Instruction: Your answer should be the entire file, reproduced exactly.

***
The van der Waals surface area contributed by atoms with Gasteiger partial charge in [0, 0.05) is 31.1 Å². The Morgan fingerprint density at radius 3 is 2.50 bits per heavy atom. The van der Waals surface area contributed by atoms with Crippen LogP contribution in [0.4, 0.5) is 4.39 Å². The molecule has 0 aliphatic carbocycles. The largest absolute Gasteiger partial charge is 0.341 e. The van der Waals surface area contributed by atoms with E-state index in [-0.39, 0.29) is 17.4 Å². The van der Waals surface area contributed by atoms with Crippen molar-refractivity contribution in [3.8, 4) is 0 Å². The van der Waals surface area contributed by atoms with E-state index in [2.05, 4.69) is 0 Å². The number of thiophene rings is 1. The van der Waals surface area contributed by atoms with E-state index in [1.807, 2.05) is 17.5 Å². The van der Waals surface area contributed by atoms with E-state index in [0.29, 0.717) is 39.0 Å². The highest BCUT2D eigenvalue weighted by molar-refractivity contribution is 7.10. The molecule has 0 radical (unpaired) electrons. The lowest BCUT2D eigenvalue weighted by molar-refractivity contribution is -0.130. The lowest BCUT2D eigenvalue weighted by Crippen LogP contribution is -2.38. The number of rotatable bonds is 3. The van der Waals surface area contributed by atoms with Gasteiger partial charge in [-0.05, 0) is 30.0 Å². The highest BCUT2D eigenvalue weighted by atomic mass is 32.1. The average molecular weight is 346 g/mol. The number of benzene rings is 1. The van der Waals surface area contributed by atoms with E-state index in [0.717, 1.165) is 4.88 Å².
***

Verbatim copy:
The van der Waals surface area contributed by atoms with Gasteiger partial charge in [0, 0.05) is 31.1 Å². The Morgan fingerprint density at radius 3 is 2.50 bits per heavy atom. The van der Waals surface area contributed by atoms with Crippen LogP contribution in [0.4, 0.5) is 4.39 Å². The molecule has 0 aliphatic carbocycles. The largest absolute Gasteiger partial charge is 0.341 e. The van der Waals surface area contributed by atoms with E-state index in [-0.39, 0.29) is 17.4 Å². The van der Waals surface area contributed by atoms with Crippen molar-refractivity contribution in [3.8, 4) is 0 Å². The van der Waals surface area contributed by atoms with E-state index in [2.05, 4.69) is 0 Å². The number of thiophene rings is 1. The van der Waals surface area contributed by atoms with E-state index in [1.807, 2.05) is 17.5 Å². The van der Waals surface area contributed by atoms with E-state index in [0.29, 0.717) is 39.0 Å². The highest BCUT2D eigenvalue weighted by molar-refractivity contribution is 7.10. The molecule has 0 radical (unpaired) electrons. The lowest BCUT2D eigenvalue weighted by molar-refractivity contribution is -0.130. The lowest BCUT2D eigenvalue weighted by Crippen LogP contribution is -2.38. The number of rotatable bonds is 3. The van der Waals surface area contributed by atoms with Gasteiger partial charge in [-0.05, 0) is 30.0 Å². The highest BCUT2D eigenvalue weighted by atomic mass is 32.1. The average molecular weight is 346 g/mol. The number of benzene rings is 1. The van der Waals surface area contributed by atoms with E-state index in [0.717, 1.165) is 4.88 Å².